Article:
This contradiction between user-experience and reality apparently forms the basis for many user/developers’ belief that the keyboard is faster.” (from the article I linked to previously)

    Apple even found the mouse to be faster in text editing experiments that were designed to show that in some cases the keyboard was superior. And not just a little faster, but very near twice as fast. Guess which method the users in those tests thought was fastest?

    Perhaps you will link to (or offer relevant search terms for) some of the “thousands of usability experts around the world” who have agreed that the keyboard is more efficient means of input in a well designed GUI. Even better if they are as accomplished and respected in the HCI field as Bruce Tognazzini.

    If keyboard shortcuts are your thing, by all means, use them. Most of us are not going full speed at the keyboard day in and day out, so the extra time the “shortcuts” require isn’t critical. Using the keyboard feels faster and sounds faster. Perception is very important part of the user experience. We should, however, be careful not to confuse our perceptions with reality, especially when there is evidence the two do not coincide.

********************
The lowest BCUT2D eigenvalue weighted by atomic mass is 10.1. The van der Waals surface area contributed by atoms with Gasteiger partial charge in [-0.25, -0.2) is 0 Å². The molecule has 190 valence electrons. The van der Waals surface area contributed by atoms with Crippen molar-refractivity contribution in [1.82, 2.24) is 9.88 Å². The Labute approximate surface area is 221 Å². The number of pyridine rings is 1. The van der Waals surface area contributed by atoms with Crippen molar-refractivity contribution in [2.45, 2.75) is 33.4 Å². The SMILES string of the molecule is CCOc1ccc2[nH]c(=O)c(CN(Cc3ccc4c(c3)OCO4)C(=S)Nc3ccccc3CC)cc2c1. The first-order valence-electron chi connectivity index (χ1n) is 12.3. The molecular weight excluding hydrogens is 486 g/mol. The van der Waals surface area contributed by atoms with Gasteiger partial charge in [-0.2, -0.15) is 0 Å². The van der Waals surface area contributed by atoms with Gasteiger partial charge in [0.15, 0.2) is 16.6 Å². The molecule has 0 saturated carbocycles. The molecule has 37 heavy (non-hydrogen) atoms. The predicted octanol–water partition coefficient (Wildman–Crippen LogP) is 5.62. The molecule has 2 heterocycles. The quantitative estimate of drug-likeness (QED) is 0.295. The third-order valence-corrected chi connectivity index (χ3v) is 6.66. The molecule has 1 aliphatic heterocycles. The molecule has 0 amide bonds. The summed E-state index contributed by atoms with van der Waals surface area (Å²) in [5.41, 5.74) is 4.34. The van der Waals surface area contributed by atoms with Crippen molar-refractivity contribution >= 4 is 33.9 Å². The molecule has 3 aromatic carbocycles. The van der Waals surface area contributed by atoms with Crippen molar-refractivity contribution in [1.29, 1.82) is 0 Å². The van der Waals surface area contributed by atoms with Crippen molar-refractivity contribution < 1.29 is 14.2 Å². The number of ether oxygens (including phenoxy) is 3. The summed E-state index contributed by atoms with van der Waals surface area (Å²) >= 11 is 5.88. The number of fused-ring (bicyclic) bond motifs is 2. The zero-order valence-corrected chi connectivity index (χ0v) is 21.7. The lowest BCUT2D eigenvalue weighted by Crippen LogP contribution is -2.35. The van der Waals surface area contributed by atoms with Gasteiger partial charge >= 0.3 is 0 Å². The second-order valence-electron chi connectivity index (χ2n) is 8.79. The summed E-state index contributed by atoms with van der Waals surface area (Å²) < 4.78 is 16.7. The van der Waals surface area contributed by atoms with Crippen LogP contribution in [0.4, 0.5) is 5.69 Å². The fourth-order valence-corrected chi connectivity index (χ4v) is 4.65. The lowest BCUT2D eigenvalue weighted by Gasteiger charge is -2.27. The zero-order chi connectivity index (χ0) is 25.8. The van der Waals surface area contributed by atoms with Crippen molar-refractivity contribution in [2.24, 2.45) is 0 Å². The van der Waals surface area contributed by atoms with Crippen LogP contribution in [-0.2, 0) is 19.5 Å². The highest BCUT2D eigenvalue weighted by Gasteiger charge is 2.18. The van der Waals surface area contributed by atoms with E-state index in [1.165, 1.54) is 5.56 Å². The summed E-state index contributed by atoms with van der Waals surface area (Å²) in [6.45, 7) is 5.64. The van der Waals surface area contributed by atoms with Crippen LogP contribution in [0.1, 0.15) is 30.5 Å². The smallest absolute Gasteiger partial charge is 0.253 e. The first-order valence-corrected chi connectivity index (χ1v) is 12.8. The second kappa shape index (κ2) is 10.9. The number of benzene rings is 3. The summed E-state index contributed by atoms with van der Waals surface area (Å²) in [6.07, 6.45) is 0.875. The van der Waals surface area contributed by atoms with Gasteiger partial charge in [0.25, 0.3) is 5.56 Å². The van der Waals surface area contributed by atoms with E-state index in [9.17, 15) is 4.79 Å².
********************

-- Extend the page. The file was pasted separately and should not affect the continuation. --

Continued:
8. mark

    I like AppRocket for quick application launching. Consumes very few resources too. Nifty little app.

  9. Chris D

    Nameless:

    Some tasks are clearly better with a mouse however there are many tasks that are much faster with a keyboard.
    The obvious example is typing a letter. So we can’t just say mouse or keyboard is faster.

    One example that I would guess is faster with a keyboard than a mouse is searching a large list. I can type a few letters and it filters it. Or I could sort it alphabetical and scroll. Now selecting from a small list is probably faster with a mouse.

    The question is whether starting an app is more like a large list or a small list. If you are starting an application you use frequently then it’s probably more like the small list (using a dock or icons dragged to the desktop) However I now use more like 40-50 applications. It’s getting to be more like searching a large list.

    Anyways, I use Launchy and my only complaint is that it isn’t Quicksilver. I am also a Java programmer and I use the Eclipse JDT example above daily. It is MUCH faster and really not that contrived.

  10. bipolarmorgan

    Are you guys seriously arguing over 2 seconds? HOLY COW … just do it the way you prefer, don’t try to tell people that one way is better and then argue about it. If you don’t have useful input, then rant like me. :)

  11. The Geek

    It’s just healthy discussion, honest! =)

  12. Mr Linux

    Oh I don’t know; ranting’s fun too… ;-)

  13. Nameless

    @Chris D

    I agree that the mouse is not good for text entry! Navigating long lists can be very fast with a mouse. Personally, I have my mouse set to “jump to here” when I click in the scroll bar (outside of the scroll bar’s sliding button), so navigating a long list with the mouse can be done quickly. I don’t believe keyboard scrolling is fast at all in comparison to the mouse. I’ll admit to using the keyboard for filtering fairly often. I don’t know that it actually saves time, but it is very convenient.